A solution for Rwandan entrepreneurs?
The comments included a proposal on how financing for small businesses in Rwanda and Africa can be improved by Fadzayi Musanhu, director of Market Intelligence Africa (MIA) in London.
Poole’s book argues that, contrary to the promise of a thriving micro-credit-financed small business sector, Rwanda’s economy remains dominated by informal traders struggling to make ends meet. There is no basis for the idea that most Rwandans, or residents of any other poor country, are willing to become entrepreneurs, he argues.
The dangers of pushing expensive loans to people who are unlikely to be successful in small businesses, and who may in fact use credit simply to meet daily household needs, can be reduced by blended finance, says Musanhu, who works with small and medium-sized enterprises (SMEs) in Rwanda.
Would you like it to be mixed?
Blended finance seeks to reduce risk of potential investments through grants, loan guarantees and interest rate subsidies. These are provided by development donors such as the World Bank’s International Finance Corporation.
The article continues below
Get Your Free PDF: Top 200 Banks 2019
The race for transformation
Fill out the form and download the highlights of the exclusive ranking of the 200 biggest African banks from last year’s The Africa Report for free. Get your free PDF by filling out the following form
This concessional financing can be combined with technical advice and assistance to SMEs before they seek loans to the private sector.
Technical support includes assistance in the creation of corporate governance structures, sales and marketing support, and advice on accessing foreign markets.
Kenya, Uganda and Tanzania were the biggest beneficiaries of blended finance in Africa, according to an MIA article in January.
Rwanda “ticks all the boxes” as an African investment destination due to political stability and a conducive business environment, Musanhu says.
- But, she argues, the country’s SME sector has yet to mature. “Small Rwandan businesses need patient capital and technical assistance.”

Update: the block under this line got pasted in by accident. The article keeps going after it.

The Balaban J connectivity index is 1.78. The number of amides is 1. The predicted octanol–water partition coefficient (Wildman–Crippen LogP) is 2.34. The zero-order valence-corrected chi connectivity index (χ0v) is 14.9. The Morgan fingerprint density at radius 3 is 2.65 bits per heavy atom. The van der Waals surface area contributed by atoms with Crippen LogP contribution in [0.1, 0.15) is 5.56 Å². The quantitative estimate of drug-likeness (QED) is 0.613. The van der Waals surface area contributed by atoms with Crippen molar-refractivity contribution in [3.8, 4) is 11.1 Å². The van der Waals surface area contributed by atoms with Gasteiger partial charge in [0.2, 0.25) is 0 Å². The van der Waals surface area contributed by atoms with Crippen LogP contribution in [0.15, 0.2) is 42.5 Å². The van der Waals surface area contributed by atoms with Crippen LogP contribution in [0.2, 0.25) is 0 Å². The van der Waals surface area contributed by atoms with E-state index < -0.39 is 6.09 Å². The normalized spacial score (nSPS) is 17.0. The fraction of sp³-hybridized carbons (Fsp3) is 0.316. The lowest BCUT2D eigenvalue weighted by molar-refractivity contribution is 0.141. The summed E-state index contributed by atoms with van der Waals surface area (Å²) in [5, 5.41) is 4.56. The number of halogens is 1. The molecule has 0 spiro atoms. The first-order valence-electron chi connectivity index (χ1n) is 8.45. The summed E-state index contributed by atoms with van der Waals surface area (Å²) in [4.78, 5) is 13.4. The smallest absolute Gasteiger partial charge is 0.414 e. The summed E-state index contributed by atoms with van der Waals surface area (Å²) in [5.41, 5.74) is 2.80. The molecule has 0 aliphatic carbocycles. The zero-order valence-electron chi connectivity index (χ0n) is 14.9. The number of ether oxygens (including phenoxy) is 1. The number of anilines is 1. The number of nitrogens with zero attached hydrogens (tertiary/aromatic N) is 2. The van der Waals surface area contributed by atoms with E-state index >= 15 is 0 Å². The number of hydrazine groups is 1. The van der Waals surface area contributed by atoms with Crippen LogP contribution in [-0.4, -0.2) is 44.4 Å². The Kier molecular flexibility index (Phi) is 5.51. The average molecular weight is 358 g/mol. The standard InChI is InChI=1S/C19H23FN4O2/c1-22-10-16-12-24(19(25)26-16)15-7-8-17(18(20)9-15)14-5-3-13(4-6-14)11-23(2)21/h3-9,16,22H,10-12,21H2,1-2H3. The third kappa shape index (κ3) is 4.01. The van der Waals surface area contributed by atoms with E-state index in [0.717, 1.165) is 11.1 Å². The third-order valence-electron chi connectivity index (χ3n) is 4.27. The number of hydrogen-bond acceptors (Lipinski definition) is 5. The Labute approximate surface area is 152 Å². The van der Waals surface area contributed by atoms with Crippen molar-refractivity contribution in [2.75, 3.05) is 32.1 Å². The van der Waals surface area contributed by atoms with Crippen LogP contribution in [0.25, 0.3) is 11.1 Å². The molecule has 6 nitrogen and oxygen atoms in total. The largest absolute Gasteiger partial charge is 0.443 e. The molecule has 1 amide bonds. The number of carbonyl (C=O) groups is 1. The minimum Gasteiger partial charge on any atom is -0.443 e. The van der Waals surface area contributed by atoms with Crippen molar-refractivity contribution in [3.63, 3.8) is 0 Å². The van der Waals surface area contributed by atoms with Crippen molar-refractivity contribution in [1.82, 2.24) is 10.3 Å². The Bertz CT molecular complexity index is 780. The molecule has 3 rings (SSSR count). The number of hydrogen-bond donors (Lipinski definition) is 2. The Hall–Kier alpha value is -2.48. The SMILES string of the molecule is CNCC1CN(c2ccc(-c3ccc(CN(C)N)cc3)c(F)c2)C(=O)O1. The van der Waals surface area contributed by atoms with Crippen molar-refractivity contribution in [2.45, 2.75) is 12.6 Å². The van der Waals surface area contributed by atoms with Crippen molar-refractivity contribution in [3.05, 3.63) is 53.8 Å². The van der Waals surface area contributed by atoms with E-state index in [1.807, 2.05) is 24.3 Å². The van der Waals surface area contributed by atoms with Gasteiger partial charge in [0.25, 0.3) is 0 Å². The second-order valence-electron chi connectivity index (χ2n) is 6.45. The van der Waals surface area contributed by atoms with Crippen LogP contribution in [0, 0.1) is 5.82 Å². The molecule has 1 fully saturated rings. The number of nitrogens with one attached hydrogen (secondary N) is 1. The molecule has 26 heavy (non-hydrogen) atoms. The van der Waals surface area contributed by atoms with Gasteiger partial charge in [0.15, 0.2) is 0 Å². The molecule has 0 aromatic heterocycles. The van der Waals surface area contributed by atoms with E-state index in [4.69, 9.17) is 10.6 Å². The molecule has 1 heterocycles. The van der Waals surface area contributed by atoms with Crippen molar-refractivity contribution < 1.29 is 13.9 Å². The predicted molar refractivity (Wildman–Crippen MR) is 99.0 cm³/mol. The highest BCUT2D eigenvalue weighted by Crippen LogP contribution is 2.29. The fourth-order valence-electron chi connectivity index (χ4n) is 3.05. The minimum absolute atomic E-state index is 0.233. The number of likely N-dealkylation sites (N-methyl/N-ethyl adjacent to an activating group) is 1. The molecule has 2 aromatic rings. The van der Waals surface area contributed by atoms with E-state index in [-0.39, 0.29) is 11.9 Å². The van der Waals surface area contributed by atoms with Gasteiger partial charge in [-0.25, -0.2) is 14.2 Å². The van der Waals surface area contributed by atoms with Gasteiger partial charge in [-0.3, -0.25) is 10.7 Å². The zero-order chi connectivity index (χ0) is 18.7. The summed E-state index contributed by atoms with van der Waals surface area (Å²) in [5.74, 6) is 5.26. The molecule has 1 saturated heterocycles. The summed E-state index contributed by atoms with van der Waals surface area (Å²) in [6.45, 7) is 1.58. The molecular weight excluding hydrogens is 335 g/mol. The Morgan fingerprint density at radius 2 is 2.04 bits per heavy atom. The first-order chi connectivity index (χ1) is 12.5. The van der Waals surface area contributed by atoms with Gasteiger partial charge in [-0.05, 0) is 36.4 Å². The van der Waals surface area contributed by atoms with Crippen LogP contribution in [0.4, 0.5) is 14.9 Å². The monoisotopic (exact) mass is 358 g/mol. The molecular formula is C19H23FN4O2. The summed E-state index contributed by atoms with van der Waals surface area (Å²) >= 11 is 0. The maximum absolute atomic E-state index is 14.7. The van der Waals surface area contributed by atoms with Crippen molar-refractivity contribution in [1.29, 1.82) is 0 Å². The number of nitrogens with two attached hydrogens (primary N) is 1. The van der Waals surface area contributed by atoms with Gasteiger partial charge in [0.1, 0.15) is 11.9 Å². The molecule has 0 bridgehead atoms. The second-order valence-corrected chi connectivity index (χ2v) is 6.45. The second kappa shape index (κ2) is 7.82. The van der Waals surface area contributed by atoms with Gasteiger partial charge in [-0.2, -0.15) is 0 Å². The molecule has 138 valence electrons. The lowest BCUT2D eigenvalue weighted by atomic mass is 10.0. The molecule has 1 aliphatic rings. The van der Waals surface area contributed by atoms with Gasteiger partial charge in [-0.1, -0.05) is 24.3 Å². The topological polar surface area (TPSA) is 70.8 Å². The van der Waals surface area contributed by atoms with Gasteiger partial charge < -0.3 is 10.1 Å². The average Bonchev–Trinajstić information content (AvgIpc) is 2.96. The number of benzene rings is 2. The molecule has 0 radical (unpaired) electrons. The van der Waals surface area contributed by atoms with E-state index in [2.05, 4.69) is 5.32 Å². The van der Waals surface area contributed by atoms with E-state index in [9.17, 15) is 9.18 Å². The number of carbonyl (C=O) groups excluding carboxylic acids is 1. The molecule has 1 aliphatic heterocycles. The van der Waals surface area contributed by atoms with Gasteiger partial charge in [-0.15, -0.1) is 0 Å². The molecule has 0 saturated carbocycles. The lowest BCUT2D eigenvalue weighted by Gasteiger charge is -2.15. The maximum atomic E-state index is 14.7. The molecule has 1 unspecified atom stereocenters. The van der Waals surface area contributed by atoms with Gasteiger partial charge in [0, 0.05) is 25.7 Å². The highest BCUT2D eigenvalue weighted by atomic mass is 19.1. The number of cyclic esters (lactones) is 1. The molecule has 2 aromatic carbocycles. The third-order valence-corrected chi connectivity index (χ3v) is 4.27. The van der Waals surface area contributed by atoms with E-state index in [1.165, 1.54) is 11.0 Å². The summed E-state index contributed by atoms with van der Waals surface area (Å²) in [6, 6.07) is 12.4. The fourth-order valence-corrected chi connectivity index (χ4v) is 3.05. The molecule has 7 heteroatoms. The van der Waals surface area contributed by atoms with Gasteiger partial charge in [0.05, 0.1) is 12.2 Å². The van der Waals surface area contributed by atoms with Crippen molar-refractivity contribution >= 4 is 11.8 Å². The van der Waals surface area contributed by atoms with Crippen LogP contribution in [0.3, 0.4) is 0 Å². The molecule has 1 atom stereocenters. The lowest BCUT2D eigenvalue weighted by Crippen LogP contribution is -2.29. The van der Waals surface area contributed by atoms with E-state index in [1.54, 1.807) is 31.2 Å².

- Microcredit lenders should work with concessional finance lenders to provide this support, she says.
The point is that too many people in poor countries are being pushed into entrepreneurship because of unemployment, says Musanhu, who is from Zimbabwe. Blended finance can help small businesses achieve scale and thereby increase employment opportunities, she says. “If there is a real entrepreneur, they will tick the boxes.”
For failed SMEs, Musanhu says, they would pay annual interest rates of around 5% to 10%, compared to the much higher rates often charged by private sector microcredit lenders.
For many investments, banknotes in Rwanda are generally small compared to other African markets, Musanhu notes. Yet costly due diligence processes are still required, so investors may be tempted to seek larger investments in larger domestic markets instead.
This approach, she argues, risks forgetting Rwanda’s Potential as a Gateway to Larger East African Markets.
- Rwandan businesses need more equity than debt, says Musanshu. She quotes Blue Orchard, part of the Schroders Group – who has made blended finance investments in countries like Kenya – as an example that can be followed.
- The objective is that the amount of concessional financing granted to a company is reduced over time increase the level of private sector funding.
- Musanhu says it’s too early to say if this transition will work as expected.
- “Businesses cannot rely on concessional finance indefinitely,” she says. “If a business can’t do it on its own after five years, it might not really be doable.”
At the end of the line
The jury is still out on whether Rwandan SMEs can move from concessional financing to private sector financing.